When I was in law school, I was a victim of domestic violence. A boyfriend from law school beat me up, breaking my jaw, knocking my teeth loose, chipping them, and crushing all of the bone in my upper jaw, which eventually resulted in the loss of my front tooth after much effort and surgeries to try to save it. I became a family law attorney because of what was done to me. As a young attorney, I was idealistic and naïve – absolutely indignant that any judge or Friend of the Court referee would dare question the claims of a victim of domestic violence. After all, she finally had the courage to leave the abusive situation after having been threatened, abused and terrorized. How on Earth could a judge or Friend of the Court referee doubt her account and refuse to grant, or dismiss, a Personal Protection Order? I thought that these people must be uncaring women-haters, showing deference only to men. Maybe they were even abusers themselves!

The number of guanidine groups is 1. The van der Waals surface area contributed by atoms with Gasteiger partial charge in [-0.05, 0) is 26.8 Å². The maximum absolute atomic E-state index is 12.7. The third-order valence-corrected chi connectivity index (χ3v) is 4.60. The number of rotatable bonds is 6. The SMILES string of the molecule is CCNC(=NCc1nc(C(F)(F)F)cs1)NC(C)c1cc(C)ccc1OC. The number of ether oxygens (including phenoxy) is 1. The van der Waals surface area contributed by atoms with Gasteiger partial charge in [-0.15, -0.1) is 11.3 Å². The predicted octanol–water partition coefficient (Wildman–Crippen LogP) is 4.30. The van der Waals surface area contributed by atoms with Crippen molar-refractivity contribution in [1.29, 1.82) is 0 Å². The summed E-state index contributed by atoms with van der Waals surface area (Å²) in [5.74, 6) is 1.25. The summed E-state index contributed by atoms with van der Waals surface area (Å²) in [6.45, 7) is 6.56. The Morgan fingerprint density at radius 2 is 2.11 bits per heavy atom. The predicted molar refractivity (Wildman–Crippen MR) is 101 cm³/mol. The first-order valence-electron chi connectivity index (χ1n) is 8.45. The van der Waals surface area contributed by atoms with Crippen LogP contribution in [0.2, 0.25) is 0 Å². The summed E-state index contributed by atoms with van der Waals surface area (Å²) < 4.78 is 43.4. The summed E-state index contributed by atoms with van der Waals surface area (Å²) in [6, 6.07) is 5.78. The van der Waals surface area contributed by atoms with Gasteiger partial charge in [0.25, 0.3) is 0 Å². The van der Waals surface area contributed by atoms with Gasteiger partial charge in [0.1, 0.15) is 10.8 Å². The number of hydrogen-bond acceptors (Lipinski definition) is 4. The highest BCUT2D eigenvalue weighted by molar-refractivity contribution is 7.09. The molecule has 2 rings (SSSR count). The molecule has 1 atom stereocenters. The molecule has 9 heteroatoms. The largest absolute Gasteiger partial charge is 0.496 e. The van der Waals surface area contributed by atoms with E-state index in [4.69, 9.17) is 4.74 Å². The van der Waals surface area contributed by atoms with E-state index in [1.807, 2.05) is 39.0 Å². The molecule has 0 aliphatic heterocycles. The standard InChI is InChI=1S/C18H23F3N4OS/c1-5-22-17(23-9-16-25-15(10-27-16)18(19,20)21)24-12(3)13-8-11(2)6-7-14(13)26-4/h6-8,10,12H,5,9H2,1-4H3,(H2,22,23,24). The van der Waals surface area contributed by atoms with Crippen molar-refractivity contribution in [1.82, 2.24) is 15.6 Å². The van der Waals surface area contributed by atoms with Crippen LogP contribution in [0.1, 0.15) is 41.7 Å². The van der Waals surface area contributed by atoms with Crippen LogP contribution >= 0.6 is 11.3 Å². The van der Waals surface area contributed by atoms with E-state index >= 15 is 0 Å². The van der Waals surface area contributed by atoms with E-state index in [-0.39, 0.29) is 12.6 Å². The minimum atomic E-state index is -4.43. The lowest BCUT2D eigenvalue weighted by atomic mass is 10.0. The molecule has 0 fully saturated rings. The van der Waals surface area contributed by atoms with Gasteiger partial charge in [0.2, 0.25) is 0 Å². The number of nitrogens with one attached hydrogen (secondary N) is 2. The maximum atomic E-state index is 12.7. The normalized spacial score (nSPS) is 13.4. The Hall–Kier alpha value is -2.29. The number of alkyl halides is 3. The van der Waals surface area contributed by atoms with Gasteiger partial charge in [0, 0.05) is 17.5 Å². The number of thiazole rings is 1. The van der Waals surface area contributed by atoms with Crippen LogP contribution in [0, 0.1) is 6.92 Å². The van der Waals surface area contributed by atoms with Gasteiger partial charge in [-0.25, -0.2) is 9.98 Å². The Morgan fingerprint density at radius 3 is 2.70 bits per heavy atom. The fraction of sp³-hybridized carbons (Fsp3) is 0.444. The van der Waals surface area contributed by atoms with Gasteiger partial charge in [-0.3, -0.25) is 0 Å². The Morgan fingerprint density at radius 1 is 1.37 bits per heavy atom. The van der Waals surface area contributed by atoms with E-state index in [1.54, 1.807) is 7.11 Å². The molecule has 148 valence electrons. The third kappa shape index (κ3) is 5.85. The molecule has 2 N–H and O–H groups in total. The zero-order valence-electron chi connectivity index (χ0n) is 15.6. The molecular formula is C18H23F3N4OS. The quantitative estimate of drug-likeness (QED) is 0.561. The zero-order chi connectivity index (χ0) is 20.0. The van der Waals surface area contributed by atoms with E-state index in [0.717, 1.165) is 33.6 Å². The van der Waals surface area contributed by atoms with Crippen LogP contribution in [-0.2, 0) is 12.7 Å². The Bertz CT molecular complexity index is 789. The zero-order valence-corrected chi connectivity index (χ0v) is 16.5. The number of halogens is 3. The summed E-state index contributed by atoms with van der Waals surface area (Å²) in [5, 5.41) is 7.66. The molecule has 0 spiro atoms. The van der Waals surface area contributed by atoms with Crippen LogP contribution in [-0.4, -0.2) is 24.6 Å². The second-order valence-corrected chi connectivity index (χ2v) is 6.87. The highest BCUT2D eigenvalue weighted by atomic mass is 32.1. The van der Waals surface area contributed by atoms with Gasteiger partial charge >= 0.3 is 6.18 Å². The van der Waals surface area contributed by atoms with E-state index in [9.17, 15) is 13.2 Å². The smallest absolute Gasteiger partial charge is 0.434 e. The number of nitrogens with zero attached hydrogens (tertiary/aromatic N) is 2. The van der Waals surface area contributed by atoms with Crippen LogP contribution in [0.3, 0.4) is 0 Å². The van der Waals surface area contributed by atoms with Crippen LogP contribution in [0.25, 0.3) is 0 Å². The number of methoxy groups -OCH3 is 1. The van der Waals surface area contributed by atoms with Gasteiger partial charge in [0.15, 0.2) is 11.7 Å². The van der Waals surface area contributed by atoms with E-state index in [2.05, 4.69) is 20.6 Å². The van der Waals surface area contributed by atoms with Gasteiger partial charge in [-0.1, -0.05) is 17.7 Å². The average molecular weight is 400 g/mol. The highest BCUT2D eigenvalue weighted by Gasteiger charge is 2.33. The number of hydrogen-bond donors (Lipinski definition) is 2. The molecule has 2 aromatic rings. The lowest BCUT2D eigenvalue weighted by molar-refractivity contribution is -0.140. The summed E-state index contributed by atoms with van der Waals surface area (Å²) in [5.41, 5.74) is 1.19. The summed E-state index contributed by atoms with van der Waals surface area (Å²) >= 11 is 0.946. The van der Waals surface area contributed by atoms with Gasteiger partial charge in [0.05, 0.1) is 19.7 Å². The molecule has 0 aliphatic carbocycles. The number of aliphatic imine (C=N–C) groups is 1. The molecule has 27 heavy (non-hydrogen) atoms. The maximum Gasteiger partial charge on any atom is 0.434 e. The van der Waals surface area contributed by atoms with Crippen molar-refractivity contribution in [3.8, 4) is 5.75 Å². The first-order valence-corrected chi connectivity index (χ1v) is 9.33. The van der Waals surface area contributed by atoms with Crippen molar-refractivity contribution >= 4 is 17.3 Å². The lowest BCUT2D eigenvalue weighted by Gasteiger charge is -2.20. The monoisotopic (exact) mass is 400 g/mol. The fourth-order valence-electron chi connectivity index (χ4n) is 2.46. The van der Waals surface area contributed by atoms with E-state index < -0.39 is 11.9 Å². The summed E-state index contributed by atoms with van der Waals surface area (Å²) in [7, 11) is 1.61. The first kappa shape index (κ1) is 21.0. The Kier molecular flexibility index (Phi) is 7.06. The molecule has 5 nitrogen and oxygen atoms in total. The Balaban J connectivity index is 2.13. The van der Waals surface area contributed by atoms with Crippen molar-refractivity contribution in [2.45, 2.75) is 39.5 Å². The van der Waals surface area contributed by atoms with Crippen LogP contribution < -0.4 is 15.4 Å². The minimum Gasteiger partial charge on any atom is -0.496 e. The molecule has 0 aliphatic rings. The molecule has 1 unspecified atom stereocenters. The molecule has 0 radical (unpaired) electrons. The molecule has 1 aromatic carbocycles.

Then I gained experience. I had clients who I discovered were lying about their claims of domestic violence. I had clients who specifically asked me, “Well, what if I say I was abused?” — wanting to know how that could affect custody, or getting her husband removed from the home so she wouldn’t have to live with him during their divorce. Finally, the reality struck me – these judges are skeptical because there are women who cry wolf. That’s when I began seeing the judges in a new light, and my resentment grew toward the women who lied. I saw the reality that my clients who really were abused had a difficult time with the court system because of these other women who were ruining it for the real victims.